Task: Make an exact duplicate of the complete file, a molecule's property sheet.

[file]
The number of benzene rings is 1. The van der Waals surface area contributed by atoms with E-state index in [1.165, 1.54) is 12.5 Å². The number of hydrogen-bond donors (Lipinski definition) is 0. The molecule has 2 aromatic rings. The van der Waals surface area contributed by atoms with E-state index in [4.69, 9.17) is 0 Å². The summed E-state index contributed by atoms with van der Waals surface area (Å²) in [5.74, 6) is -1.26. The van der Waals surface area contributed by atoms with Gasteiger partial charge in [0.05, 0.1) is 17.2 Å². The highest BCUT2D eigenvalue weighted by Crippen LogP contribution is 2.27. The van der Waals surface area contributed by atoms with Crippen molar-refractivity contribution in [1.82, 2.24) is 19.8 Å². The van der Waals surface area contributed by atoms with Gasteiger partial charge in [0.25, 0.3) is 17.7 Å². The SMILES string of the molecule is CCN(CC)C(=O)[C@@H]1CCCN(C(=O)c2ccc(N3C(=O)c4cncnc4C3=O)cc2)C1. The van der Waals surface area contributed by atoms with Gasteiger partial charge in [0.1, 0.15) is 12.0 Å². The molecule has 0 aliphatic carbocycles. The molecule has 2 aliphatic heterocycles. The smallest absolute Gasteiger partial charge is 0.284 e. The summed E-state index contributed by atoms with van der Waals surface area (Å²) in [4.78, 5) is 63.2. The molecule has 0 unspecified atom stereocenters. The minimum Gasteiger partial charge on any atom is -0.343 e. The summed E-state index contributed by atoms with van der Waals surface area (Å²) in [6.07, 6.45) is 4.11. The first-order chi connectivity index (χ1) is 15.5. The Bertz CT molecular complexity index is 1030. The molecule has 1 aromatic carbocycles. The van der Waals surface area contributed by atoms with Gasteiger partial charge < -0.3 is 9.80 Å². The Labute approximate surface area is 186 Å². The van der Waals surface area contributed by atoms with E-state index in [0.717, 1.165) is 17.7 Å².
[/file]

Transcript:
The number of benzene rings is 1. The van der Waals surface area contributed by atoms with E-state index in [1.165, 1.54) is 12.5 Å². The number of hydrogen-bond donors (Lipinski definition) is 0. The molecule has 2 aromatic rings. The van der Waals surface area contributed by atoms with E-state index in [4.69, 9.17) is 0 Å². The summed E-state index contributed by atoms with van der Waals surface area (Å²) in [5.74, 6) is -1.26. The van der Waals surface area contributed by atoms with Gasteiger partial charge in [0.05, 0.1) is 17.2 Å². The highest BCUT2D eigenvalue weighted by Crippen LogP contribution is 2.27. The van der Waals surface area contributed by atoms with Crippen molar-refractivity contribution in [1.82, 2.24) is 19.8 Å². The van der Waals surface area contributed by atoms with Gasteiger partial charge in [0.25, 0.3) is 17.7 Å². The SMILES string of the molecule is CCN(CC)C(=O)[C@@H]1CCCN(C(=O)c2ccc(N3C(=O)c4cncnc4C3=O)cc2)C1. The van der Waals surface area contributed by atoms with Gasteiger partial charge in [0.1, 0.15) is 12.0 Å². The molecule has 0 aliphatic carbocycles. The molecule has 2 aliphatic heterocycles. The smallest absolute Gasteiger partial charge is 0.284 e. The summed E-state index contributed by atoms with van der Waals surface area (Å²) in [4.78, 5) is 63.2. The molecule has 0 unspecified atom stereocenters. The minimum Gasteiger partial charge on any atom is -0.343 e. The summed E-state index contributed by atoms with van der Waals surface area (Å²) in [6.07, 6.45) is 4.11. The first-order chi connectivity index (χ1) is 15.5. The Bertz CT molecular complexity index is 1030. The molecule has 1 aromatic carbocycles. The van der Waals surface area contributed by atoms with Gasteiger partial charge < -0.3 is 9.80 Å². The Labute approximate surface area is 186 Å². The van der Waals surface area contributed by atoms with E-state index in [0.717, 1.165) is 17.7 Å².